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Canadian soldier charged with feeding cannabis cupcakes to artillery unit during live-fire exercise

QV

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I will let FJAG give the final word on that as an expert, but:

If they have no way to establish mens rhea, no other proof outside hearsay and conjecture, and now a possible issue with lost or damaged evidence...

If I were a defense lawyer, I would be putting a strong case forward for dismissal based on a lack of evidence.

If they do go forward with it, I would love to be a fly on the wall to see the prosecution go forward without any evidence past he said/she said.
If this is all accurate I don't know how this case even got to this point, the chain of command perhaps demanding the case move ahead because something must be done?
 

FJAG

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IMHO you're looking at a case of a lawyer trying to make a mountain out of a molehill.

Essentially if what I understand is correct, a number of these muffins were handed out and eaten by various troops. Most of them threw their wrappers out into the garbage. When some people got sick (high) one of the senior NCOs gathered up some of the wrappers and kept them and later handed them over to the police when they began their investigation. At least one (possibly more) of the wrappers had trace evidence.

The argument now being put forward is that since all the wrappers weren't collected, that there has been a gross miscarriage of justice with Drapeau chiming in with his usual rant about the military police being incompetent.

Again, IMHO, the fact that not all the wrappers were collected means nothing. The fact that they have even one with trace evidence and a clear evidentiary link that she supplied these would be sufficient for a conviction as long as the charges have been properly drafted and the evidence in court links her to these muffins and that she made them. Everything else appears to me as fluff and smoke and mirrors.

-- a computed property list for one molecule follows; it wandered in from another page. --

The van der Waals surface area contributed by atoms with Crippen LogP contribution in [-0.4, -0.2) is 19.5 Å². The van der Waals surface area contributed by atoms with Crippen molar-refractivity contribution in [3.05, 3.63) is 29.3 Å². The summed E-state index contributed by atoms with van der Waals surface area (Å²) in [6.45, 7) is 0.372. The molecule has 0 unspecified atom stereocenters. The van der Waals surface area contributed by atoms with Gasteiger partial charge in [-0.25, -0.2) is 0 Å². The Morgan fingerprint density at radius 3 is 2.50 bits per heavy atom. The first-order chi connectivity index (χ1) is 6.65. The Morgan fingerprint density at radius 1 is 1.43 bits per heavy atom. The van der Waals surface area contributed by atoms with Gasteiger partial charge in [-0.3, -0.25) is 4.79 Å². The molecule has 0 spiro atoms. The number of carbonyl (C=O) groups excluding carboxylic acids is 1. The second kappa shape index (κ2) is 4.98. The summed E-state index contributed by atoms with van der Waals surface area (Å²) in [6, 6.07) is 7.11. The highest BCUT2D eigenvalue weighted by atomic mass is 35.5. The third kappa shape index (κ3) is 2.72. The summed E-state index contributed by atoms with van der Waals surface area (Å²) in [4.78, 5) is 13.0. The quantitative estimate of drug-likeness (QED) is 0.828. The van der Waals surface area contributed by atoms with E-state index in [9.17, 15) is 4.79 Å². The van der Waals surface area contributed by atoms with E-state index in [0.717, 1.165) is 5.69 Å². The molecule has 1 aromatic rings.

🍻
 

ModlrMike

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If I were hearing the case, I would certainly conclude that if there is THC on one wrapper linked to the defendant, it is reasonable to presume that there is THC on all of them.
 

dangerboy

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She must be paying a fortune in Lawyer fees, as (if it was the same lawyer) they initially tried to have the judge recused, since that did not work they are moving to this tactic.
 

FJAG

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She must be paying a fortune in Lawyer fees, as (if it was the same lawyer) they initially tried to have the judge recused, since that did not work they are moving to this tactic.
So you're saying that justice is already being done.

:giggle:
 

rmc_wannabe

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If I were hearing the case, I would certainly conclude that if there is THC on one wrapper linked to the defendant, it is reasonable to presume that there is THC on all of them.